Home Sermons “Alone”


Date: July 8, 2024/Speaker: Sharla Hulsey

July 7, 2024 (Proper 9)


1 Kings 19:1-18

Do you remember the show Northern Exposure?  Before it made the unfortunate error a great many shows make (I’m looking at you, Moonlighting, X-Files, Bones, and any number of others), having the two main characters hook up, it was a good show, with a really interesting ensemble cast.

The premise of the series was that a young Jewish doctor from New York, Joel Fleischmann, signs up for a scheme to help pay off his school debt.  He went to an isolated community in Alaska and served as the tiny town’s only doctor.[1]  The pace of life and the culture of Cicely was a huge shock to Dr. Fleischmann, and most of the drama and comedy of the series come from his trying to fit in—or, in a lot of cases, trying to make the residents of Cicely fit with his vision of what life should be like.

I don’t know if Northern Exposure is in syndication or on some streaming platform now, because I really haven’t looked; so it’s been years since I’ve watched it.  But one scene sticks out in my mind right now.  In that scene, Joel is lamenting something, perhaps the slow pace of life in Cicely compared to New York.  I think he was talking to John Corbett’s character, Chris, who was the DJ on the local radio station, although I don’t know for sure.

In the course of the conversation Chris (or whoever it was) asked Joel if he had ever simply sat by himself, alone, without talking, for as little as five minutes.  Did he think he could do it?  If not, what was he afraid might happen?

And Joel didn’t have an answer.  I can’t remember if he ever tried it at all.

What Chris (or whoever it was; could have been the young Native filmmaker Ed,[2] but it was probably Chris) was telling Joel was that he would benefit from the spiritual discipline we are looking at today:  solitude.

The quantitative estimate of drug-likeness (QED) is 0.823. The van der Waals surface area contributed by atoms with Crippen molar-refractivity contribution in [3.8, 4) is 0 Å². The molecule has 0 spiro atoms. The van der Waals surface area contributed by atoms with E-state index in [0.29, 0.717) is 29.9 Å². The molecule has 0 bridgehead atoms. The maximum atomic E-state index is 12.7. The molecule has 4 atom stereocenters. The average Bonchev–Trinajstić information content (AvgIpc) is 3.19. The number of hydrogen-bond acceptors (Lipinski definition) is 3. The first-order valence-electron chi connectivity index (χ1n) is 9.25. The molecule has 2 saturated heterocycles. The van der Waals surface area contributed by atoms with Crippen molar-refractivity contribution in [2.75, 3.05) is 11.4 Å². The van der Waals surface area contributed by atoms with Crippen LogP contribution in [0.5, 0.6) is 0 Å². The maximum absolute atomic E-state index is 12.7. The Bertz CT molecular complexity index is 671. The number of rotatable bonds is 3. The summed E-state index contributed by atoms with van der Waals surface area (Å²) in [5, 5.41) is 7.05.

I suspect what Chris challenged Joel to do is something a lot of folks find frightening.

When I was in seminary, taking a class that required me to see a spiritual director regularly, and then take a retreat on my own, I decided to go to the beach for my retreat.  That was partly because the only monastic house I knew of in the area was sort of hard to get into.

I would have been better off to have done some more looking for a suitable retreat center, but I didn’t.  Instead, I checked into a motel room with a kitchenette right on the beach.  I forget exactly what town I was in; it might have been Rockaway, where I had camped a few years before.  I brought my stuff in and unpacked, and then went for a walk on the beach.  That night I made my supper, had a little fire in the fireplace in my room, and did a little reading before bed.

By the end of the next day, I was tired of my own company.  I felt like if I didn’t go talk to another human being, I was going to go mad.  So I walked down the road and had supper at a little restaurant, then visited a used bookstore, just so I would be around other people for a few minutes.